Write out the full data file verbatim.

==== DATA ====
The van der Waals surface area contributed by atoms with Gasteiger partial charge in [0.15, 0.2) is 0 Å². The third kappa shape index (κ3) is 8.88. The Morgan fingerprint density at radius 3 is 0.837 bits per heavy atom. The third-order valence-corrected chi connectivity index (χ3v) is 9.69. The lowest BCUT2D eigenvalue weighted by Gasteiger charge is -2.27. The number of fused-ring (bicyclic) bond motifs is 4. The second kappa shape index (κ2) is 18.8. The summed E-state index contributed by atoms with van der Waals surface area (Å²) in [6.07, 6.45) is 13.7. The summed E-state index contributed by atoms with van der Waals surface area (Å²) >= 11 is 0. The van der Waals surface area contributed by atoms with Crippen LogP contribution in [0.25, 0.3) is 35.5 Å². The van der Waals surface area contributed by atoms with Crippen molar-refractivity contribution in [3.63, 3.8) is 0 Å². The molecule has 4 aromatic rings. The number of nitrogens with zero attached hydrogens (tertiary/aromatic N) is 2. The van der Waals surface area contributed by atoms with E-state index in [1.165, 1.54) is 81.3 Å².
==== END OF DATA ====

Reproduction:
The van der Waals surface area contributed by atoms with Gasteiger partial charge in [0.15, 0.2) is 0 Å². The third kappa shape index (κ3) is 8.88. The Morgan fingerprint density at radius 3 is 0.837 bits per heavy atom. The third-order valence-corrected chi connectivity index (χ3v) is 9.69. The lowest BCUT2D eigenvalue weighted by Gasteiger charge is -2.27. The number of fused-ring (bicyclic) bond motifs is 4. The second kappa shape index (κ2) is 18.8. The summed E-state index contributed by atoms with van der Waals surface area (Å²) in [6.07, 6.45) is 13.7. The summed E-state index contributed by atoms with van der Waals surface area (Å²) >= 11 is 0. The van der Waals surface area contributed by atoms with Crippen LogP contribution in [0.25, 0.3) is 35.5 Å². The van der Waals surface area contributed by atoms with Crippen molar-refractivity contribution in [3.63, 3.8) is 0 Å². The molecule has 4 aromatic rings. The number of nitrogens with zero attached hydrogens (tertiary/aromatic N) is 2. The van der Waals surface area contributed by atoms with E-state index in [1.165, 1.54) is 81.3 Å².